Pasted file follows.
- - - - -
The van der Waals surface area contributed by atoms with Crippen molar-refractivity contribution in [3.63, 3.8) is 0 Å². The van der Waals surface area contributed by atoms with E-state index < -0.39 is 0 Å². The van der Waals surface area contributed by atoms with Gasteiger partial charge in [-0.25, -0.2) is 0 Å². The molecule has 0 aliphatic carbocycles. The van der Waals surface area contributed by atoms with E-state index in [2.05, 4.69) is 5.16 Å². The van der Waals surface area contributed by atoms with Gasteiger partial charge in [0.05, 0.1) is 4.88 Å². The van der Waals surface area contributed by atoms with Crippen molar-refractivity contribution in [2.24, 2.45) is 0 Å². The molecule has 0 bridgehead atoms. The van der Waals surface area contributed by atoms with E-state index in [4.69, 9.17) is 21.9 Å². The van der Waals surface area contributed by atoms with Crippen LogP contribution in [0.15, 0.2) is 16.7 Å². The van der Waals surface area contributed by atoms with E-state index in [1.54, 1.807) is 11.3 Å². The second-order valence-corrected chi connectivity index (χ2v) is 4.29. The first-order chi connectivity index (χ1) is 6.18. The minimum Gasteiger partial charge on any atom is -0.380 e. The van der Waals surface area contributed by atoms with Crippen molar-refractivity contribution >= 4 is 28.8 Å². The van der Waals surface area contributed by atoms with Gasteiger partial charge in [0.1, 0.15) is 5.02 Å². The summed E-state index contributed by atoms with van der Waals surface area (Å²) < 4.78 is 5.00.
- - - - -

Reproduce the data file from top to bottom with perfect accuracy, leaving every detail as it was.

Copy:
The van der Waals surface area contributed by atoms with Crippen molar-refractivity contribution in [3.63, 3.8) is 0 Å². The van der Waals surface area contributed by atoms with E-state index < -0.39 is 0 Å². The van der Waals surface area contributed by atoms with Gasteiger partial charge in [-0.25, -0.2) is 0 Å². The molecule has 0 aliphatic carbocycles. The van der Waals surface area contributed by atoms with E-state index in [2.05, 4.69) is 5.16 Å². The van der Waals surface area contributed by atoms with Gasteiger partial charge in [0.05, 0.1) is 4.88 Å². The van der Waals surface area contributed by atoms with Crippen molar-refractivity contribution in [2.24, 2.45) is 0 Å². The molecule has 0 bridgehead atoms. The van der Waals surface area contributed by atoms with E-state index in [4.69, 9.17) is 21.9 Å². The van der Waals surface area contributed by atoms with Crippen LogP contribution in [0.15, 0.2) is 16.7 Å². The van der Waals surface area contributed by atoms with E-state index in [1.54, 1.807) is 11.3 Å². The second-order valence-corrected chi connectivity index (χ2v) is 4.29. The first-order chi connectivity index (χ1) is 6.18. The minimum Gasteiger partial charge on any atom is -0.380 e. The van der Waals surface area contributed by atoms with Crippen molar-refractivity contribution >= 4 is 28.8 Å². The van der Waals surface area contributed by atoms with Gasteiger partial charge in [0.1, 0.15) is 5.02 Å². The summed E-state index contributed by atoms with van der Waals surface area (Å²) < 4.78 is 5.00.